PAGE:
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We’re “expatriates” (or, more properly, we’re about to be), we’re not “ex-patriots.” We still love our country, but to put “ex” and a hyphen ahead of something implies consummation (or, perhaps, dispatch), like “ex-husband.”

We see the word “ex-patriot” all the time, but it’s usually a misspelling. Usually. I have friends who moved to Canada in the late sixties and never came back. I suppose they’re ex-patriots. Also, there’s Facebook cofounder Eduardo Saverin, who renounced his US citizenship in order to evade taxes. In fact, Saverin is somewhat responsible for the pending “Ex-PATRIOT Act,” which is a senatorial effort to corral tax evaders (and also a clever acronym). But if you look up “ex-patriot” in the dictionary, it will typically direct you to “expatriate.” Look closely: the spelling’s not even the same.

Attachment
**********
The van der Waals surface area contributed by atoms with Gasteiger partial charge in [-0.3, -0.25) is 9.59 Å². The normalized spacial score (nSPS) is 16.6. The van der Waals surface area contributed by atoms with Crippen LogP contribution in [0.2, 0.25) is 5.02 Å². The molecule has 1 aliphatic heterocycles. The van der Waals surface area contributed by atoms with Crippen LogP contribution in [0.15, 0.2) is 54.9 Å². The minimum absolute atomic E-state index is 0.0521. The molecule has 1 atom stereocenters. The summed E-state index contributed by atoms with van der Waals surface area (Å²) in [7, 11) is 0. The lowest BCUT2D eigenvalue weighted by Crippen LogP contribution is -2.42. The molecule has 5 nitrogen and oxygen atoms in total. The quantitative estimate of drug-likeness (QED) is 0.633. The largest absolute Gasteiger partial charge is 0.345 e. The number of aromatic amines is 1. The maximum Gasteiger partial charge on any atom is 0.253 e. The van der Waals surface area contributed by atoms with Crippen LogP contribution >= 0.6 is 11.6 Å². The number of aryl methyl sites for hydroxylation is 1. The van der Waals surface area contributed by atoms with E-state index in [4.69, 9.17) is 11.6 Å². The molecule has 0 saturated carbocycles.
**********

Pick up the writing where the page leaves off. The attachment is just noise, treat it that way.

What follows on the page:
So feel free to call us expatriates. Just don’t call us ex-patriots.

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